GFCI-protected outlets are required in kitchens along counter tops, in bathrooms, outside, in garages (except on dedicated outlets such as for the garage door opener, a freezer, etc.), and around pools and hot tubs. Some people have the mistaken idea that they are the same thing as a circuit breaker. This is not the case at all. While they can shut off the power to an outlet like a circuit breaker does, they do not provide over-current protection like a circuit breaker.
What do GFCI outlets do?
GFCI outlets “measure” the amount of current leaving the outlet and the current coming back to the outlet from the load such as a hair dryer. If it detects any difference in the two currents, it “assumes” that this lost current is going through a person and so it immediately shuts off the power to that outlet – thus preventing the person from receiving a harmful or fatal shock.
What if my electrical system is ungrounded – can I still install GFCI? Yes, a GFCI outlet will work even on an ungrounded electrical system. Although the ideal situation is to have GFCI-protected outlets and a grounded electrical system, GFCI on a non-grounded system is a safer alternative than not having GFCI outlets at all.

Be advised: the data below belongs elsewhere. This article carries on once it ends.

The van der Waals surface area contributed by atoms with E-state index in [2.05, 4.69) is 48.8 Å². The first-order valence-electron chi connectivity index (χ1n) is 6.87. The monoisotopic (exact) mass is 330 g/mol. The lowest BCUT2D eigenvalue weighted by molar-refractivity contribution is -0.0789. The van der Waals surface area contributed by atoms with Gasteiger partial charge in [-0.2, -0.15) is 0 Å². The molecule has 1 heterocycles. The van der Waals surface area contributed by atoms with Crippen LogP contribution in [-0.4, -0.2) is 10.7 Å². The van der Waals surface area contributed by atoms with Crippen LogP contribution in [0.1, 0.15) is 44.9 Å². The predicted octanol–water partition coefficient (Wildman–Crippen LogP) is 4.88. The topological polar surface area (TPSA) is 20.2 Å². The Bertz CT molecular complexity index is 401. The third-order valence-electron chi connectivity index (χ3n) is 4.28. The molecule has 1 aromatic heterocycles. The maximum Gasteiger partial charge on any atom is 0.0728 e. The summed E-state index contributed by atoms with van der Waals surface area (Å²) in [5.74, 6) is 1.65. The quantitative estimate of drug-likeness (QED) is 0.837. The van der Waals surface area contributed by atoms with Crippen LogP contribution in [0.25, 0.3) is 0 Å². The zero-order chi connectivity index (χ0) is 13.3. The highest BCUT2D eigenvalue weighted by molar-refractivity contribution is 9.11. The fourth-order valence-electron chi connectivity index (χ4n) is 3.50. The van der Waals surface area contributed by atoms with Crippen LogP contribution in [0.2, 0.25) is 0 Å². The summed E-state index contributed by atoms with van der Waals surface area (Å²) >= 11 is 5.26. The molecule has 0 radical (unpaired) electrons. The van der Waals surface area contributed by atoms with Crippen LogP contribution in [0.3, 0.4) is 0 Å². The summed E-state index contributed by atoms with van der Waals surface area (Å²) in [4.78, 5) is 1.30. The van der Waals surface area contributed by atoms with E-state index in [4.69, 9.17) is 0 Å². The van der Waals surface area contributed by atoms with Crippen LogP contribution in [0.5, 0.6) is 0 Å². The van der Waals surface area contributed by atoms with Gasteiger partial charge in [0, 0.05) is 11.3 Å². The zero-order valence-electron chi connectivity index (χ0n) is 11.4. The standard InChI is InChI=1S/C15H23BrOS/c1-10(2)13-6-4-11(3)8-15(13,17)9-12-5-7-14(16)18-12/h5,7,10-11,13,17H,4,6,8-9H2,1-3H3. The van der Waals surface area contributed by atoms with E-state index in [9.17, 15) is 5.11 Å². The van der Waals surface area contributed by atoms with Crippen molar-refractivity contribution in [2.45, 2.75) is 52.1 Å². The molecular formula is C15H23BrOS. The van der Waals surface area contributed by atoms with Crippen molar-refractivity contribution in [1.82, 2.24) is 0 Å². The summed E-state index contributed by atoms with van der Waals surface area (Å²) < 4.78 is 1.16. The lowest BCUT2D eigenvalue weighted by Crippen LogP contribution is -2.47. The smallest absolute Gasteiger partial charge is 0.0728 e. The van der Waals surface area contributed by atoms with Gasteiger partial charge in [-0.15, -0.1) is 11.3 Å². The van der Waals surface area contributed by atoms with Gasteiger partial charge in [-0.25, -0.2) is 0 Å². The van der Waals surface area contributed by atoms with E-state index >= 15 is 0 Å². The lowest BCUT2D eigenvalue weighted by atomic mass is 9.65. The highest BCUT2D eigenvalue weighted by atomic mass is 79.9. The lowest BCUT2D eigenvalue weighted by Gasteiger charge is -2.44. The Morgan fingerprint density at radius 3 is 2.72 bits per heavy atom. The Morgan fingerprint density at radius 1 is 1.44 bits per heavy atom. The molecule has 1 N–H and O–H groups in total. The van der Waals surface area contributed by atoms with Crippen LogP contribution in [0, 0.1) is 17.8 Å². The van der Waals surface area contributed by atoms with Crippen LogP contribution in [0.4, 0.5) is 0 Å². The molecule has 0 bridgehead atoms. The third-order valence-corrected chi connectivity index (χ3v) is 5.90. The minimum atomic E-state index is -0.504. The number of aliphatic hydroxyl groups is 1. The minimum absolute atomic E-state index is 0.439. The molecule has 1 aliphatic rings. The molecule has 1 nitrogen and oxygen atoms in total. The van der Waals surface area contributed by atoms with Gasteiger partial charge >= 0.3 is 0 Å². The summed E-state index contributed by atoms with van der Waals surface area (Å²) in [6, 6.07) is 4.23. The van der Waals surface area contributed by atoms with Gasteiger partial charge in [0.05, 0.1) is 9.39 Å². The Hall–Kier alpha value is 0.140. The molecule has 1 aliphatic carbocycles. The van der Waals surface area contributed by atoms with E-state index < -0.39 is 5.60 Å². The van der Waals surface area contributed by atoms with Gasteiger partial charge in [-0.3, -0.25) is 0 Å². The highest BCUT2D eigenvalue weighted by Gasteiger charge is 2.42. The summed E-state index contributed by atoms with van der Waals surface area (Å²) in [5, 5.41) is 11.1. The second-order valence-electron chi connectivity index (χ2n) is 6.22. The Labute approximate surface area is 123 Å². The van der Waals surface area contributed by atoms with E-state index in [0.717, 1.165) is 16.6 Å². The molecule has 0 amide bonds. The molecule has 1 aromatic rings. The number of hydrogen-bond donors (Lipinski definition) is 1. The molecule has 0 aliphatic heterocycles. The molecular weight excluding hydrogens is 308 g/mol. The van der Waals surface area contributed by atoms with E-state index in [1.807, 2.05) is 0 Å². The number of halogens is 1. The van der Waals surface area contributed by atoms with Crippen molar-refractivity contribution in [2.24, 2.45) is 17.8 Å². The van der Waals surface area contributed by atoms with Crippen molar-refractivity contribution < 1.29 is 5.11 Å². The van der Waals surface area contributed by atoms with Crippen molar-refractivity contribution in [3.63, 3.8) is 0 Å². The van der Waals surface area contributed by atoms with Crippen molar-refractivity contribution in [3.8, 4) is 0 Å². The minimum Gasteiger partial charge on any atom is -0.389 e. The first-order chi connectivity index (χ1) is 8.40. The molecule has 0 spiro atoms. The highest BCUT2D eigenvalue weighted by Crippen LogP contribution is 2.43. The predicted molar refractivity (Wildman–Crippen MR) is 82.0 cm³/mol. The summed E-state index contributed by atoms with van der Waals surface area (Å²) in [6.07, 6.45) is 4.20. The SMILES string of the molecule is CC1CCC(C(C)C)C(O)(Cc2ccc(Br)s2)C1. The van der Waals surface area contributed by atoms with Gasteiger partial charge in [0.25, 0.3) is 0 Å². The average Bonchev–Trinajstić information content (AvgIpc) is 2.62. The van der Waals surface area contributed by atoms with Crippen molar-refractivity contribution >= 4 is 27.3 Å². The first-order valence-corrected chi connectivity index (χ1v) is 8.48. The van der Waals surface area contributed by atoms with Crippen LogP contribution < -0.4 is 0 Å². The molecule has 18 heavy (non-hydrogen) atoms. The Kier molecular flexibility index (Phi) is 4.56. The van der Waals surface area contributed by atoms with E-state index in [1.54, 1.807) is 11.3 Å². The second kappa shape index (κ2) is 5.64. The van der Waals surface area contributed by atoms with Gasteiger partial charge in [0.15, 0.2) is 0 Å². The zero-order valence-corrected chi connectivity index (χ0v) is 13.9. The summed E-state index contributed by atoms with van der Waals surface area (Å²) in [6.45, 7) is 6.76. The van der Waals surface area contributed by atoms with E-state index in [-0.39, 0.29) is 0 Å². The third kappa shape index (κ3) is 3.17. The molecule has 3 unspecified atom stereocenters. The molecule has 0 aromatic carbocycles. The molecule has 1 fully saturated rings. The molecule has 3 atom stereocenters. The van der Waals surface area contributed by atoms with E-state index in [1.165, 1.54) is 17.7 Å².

Where are GFCI-Protected Outlets Required?
GFCI protection is required by the 2017 National Electric Code (NEC) for newly installed and replacement 15-amp and 20-amp receptacles on kitchen countertops, in bathrooms, outdoor areas, unfinished basements and crawlspaces, garages, boathouses, laundry areas, and within 6 feet of sinks, bathtubs and shower stalls. GFCI protection is also required for certain appliances that have a history of being a shock hazard, such as garbage disposals and dishwashers.
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